How do you think look rings that real men wear? I saw many examples on different powerful figures, but still cannot come up with the strong concept of what “a men ring” is. Any thoughts on the subject are very welcomed. Also do not hesitate to show what you are wearing.
Obviously everyone chooses the accessories that fit him the best. But what do you think in general? What kind of rings highlights the manliness?
Just received this Bronson A-1 jacket. Bronson is one of the Chinese brands that does repros workwear and military clothings often copies of the Japanese brands. This A-1 according to the manufacturer is made of Goatskin. It is seal colour with olive knits. I paid around USD200 including shipping. The leather smells like new car leather upholstery and those unknown mall jackets. Leather is thicker and more rigid than the Eastman A-1 Capeskin. In fact, the leather feels soft to the touch but feels rigid when you wear it (not yet broken in I guess). Also available is a steerhide version which according to their photos look like deep reddish brown with rust knits.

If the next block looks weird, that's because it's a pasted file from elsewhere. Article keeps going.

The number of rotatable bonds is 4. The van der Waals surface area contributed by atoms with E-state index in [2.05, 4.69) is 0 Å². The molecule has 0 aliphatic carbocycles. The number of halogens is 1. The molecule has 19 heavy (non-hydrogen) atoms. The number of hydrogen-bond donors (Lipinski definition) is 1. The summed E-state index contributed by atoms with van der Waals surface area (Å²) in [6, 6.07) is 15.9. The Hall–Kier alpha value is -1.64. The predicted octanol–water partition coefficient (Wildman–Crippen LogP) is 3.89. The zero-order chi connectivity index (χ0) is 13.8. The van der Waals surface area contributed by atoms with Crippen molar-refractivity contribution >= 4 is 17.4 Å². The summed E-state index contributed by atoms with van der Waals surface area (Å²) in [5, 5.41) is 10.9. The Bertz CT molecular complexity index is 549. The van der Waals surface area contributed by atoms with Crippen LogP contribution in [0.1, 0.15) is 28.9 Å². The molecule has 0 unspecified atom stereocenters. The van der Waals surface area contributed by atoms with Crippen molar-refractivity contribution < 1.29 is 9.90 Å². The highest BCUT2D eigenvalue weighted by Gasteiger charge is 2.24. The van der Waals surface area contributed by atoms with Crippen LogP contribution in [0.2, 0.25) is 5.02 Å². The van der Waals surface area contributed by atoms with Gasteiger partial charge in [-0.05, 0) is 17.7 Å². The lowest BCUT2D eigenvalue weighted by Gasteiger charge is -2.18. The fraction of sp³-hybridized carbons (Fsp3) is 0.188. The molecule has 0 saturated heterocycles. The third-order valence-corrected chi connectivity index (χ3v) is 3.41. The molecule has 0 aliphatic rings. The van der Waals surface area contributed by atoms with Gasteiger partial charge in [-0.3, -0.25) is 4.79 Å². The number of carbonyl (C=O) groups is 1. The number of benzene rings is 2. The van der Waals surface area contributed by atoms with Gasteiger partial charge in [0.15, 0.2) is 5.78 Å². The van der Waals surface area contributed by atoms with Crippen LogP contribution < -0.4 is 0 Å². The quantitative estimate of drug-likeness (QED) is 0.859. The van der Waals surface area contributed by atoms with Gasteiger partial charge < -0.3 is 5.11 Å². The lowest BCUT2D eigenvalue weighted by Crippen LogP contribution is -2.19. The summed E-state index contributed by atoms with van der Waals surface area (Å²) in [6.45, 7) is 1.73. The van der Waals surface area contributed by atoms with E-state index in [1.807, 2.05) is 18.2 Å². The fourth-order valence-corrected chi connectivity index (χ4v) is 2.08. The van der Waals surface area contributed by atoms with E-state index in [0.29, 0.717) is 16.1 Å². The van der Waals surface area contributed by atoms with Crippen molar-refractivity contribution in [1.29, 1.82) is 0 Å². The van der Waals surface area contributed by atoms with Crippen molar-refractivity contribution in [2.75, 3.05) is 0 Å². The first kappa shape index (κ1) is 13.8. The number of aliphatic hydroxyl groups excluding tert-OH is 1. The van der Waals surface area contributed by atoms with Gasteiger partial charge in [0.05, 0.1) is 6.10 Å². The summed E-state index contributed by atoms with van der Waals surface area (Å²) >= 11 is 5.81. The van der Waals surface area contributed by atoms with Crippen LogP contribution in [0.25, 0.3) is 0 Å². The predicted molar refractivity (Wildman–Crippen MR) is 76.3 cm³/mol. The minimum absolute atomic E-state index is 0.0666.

The stitching is acceptable except for the one place shown in the last photo. Knits are quite thick though I do not know if they are pure wool or not. IMO, it looks quite good until you get close enough to examine the leather etc.
The last few years have seen a real increase in those who enjoy wearing and collecting caps. This thread is meant as an adjunct to the similarly titled thread for hats - so caps on, folks, let's see what you're sporting today!
I'll kick off the proceedings with one of my favorite bespoke caps by the inimitable Jonatan Cordova, which I'm wearing today. 1900's lightweight wool. Lounger Ed Wiser aptly dubbed it the Split Pea!
Having grown up in the fifties, I remember well those neon signs and it always takes me back to my early years, whenever I see them.